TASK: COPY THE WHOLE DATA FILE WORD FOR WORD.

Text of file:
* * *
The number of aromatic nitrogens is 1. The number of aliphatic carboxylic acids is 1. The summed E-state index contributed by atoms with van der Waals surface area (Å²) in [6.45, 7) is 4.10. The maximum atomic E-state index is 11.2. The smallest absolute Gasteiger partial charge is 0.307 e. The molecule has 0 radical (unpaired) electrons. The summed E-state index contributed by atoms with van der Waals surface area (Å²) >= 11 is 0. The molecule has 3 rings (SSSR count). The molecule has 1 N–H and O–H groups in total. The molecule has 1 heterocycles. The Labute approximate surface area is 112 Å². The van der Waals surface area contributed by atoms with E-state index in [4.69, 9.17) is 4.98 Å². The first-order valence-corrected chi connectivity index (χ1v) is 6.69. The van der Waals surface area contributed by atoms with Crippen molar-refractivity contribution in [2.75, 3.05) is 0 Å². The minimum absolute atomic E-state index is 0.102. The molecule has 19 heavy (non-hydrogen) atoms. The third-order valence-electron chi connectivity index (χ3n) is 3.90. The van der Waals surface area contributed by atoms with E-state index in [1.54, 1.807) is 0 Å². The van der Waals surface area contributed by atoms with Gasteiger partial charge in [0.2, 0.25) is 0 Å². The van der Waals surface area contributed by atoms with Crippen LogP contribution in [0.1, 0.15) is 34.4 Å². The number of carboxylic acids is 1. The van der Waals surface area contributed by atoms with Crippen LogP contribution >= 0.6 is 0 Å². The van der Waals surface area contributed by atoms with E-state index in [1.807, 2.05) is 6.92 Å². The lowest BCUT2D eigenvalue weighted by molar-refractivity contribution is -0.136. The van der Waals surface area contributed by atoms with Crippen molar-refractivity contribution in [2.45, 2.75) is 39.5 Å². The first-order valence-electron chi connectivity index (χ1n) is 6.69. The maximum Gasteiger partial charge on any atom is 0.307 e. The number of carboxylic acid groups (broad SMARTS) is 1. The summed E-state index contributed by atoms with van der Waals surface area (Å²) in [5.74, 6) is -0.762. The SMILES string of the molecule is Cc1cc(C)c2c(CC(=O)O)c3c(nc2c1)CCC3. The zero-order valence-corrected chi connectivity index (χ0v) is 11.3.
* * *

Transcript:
The number of aromatic nitrogens is 1. The number of aliphatic carboxylic acids is 1. The summed E-state index contributed by atoms with van der Waals surface area (Å²) in [6.45, 7) is 4.10. The maximum atomic E-state index is 11.2. The smallest absolute Gasteiger partial charge is 0.307 e. The molecule has 0 radical (unpaired) electrons. The summed E-state index contributed by atoms with van der Waals surface area (Å²) >= 11 is 0. The molecule has 3 rings (SSSR count). The molecule has 1 N–H and O–H groups in total. The molecule has 1 heterocycles. The Labute approximate surface area is 112 Å². The van der Waals surface area contributed by atoms with E-state index in [4.69, 9.17) is 4.98 Å². The first-order valence-corrected chi connectivity index (χ1v) is 6.69. The van der Waals surface area contributed by atoms with Crippen molar-refractivity contribution in [2.75, 3.05) is 0 Å². The minimum absolute atomic E-state index is 0.102. The molecule has 19 heavy (non-hydrogen) atoms. The third-order valence-electron chi connectivity index (χ3n) is 3.90. The van der Waals surface area contributed by atoms with E-state index in [1.54, 1.807) is 0 Å². The van der Waals surface area contributed by atoms with Gasteiger partial charge in [0.2, 0.25) is 0 Å². The van der Waals surface area contributed by atoms with Crippen LogP contribution in [0.1, 0.15) is 34.4 Å². The number of carboxylic acids is 1. The van der Waals surface area contributed by atoms with Crippen LogP contribution >= 0.6 is 0 Å². The van der Waals surface area contributed by atoms with E-state index in [1.807, 2.05) is 6.92 Å². The lowest BCUT2D eigenvalue weighted by molar-refractivity contribution is -0.136. The van der Waals surface area contributed by atoms with Crippen molar-refractivity contribution in [2.45, 2.75) is 39.5 Å². The first-order valence-electron chi connectivity index (χ1n) is 6.69. The maximum Gasteiger partial charge on any atom is 0.307 e. The number of carboxylic acid groups (broad SMARTS) is 1. The summed E-state index contributed by atoms with van der Waals surface area (Å²) in [5.74, 6) is -0.762. The SMILES string of the molecule is Cc1cc(C)c2c(CC(=O)O)c3c(nc2c1)CCC3. The zero-order valence-corrected chi connectivity index (χ0v) is 11.3.